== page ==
On the television side, we will likely see a merged TVNZ and RNZ sooner rather than later. It’s clear public broadcasters have an unrivalled position when it comes to News and Current Affairs when the chips are down. And TVNZ did a very good job in building TVNZ OnDemand, a platform they can monetise, and HeiHei in partnership with NZ On Air. They are in a good spot. Let’s hope the Government gets the mix right. Our futures as television makers depend on it.

NZ platforms though are suffering a lack of content, just like their international counterparts. There’s only so much self-isolating content we can all take. With a transition to Level 2, we will likely see an increase in documentary and unscripted first, then drama as we find ways and means to operate safely in larger numbers. The stimulus package for the NZ screen sector now being talked about will absolutely be needed if we are to climb our way out of the hole we are in and back into production.

Private, free-to-air broadcasters and media organisations are struggling with the massive decrease in advertising, although SKY’s subscriber platforms are helping them to weather the storm. Private media is looking to the Government to rescue them and they should hear about their package soon.

Production for the international market in New Zealand is one of the tougher nuts to crack. On the one side, for serviced production we have to get the international talent into the country to complete projects and to start new ones. On the other side, we don’t have sufficient talent here for local production of internationally-focused shows. And the opportunity for locally-produced global shows seems to be rapidly closing. We don’t yet have the funding and processes from our funding bodies to really take advantage of the international opportunities. Hopefully, we will see changes soon enough for New Zealand producers to exploit.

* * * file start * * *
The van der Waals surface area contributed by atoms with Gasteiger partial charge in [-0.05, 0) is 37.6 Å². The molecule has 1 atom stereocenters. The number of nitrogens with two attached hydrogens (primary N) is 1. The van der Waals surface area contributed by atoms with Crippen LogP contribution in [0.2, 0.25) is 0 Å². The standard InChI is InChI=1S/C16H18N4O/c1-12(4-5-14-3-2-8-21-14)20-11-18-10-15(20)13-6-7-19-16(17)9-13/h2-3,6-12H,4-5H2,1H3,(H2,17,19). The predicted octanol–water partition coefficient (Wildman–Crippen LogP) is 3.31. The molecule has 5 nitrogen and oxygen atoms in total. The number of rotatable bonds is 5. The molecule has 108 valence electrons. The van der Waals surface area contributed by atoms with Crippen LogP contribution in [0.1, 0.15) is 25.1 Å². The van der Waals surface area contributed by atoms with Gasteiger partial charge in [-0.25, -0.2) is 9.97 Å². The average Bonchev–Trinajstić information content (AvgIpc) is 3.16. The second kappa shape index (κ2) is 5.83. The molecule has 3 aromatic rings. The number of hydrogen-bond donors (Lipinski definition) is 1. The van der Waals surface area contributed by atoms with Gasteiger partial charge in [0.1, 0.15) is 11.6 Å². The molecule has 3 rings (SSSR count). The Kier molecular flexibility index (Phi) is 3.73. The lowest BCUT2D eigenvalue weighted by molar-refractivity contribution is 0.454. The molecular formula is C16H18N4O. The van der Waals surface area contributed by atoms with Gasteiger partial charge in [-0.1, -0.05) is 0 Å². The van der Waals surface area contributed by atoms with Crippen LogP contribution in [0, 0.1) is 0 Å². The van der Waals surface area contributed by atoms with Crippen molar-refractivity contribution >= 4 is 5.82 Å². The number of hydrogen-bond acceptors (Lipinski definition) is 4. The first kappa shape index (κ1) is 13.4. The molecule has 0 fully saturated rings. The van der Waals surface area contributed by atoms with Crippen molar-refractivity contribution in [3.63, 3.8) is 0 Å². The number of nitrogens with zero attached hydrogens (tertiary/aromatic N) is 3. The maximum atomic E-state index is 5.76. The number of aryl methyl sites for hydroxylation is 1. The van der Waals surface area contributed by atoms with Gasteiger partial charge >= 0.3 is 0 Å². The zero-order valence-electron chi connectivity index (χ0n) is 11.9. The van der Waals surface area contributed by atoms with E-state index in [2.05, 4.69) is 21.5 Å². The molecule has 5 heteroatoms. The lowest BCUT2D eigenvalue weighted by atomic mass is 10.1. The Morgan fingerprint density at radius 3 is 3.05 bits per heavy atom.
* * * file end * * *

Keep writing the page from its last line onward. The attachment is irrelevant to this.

The big problem facing us all is cost and how that’s paid for. Increased Health & Safety should mean new line items to the budget and increased shooting days, not greater demands on directors and editors (and other crew) to do more for less. The funding bodies understand this, and are looking to ask for more. But in an environment when every sector needs assistance, there’s only so much largess the Government can provide. Meanwhile we are back where we were a few short years ago when DEGNZ with the NZ Writers Guild waged a battle against digital platforms and producers working with measly budgets and grabbing all rights.

So here we all are, sitting with bated breath waiting for a Government announcement that will decide our immediate fate and shape our long-term future. It’s not all grim. As Queen Elizabeth said in her address, “We should take comfort that while we may have more still to endure, better days will return.”

For all of us, I’m sure that those better days can’t come soon enough.

 

Tui Ruwhiu
Executive Director

DEGNZ is pleased to present a Directing Actors workshop with internationally renowned acting and directing coach Miranda Harcourt. This 3-hour interactive seminar will take place on Zoom on May 10. We invite emerging directors (with short film/commercial/web series credits) through to experienced directors to apply.

In her seminar, Miranda will introduce simple, innovative ways of thinking about and achieving connection and character. She will teach directors a series of unique exercises that she has developed for use in rehearsal and on-set that get actors to where they need to be, fast.

DEGNZ will select up to 16 participants. Participants will be asked to carry out a couple of practical homework tasks ahead of the workshop.

About Miranda Harcourt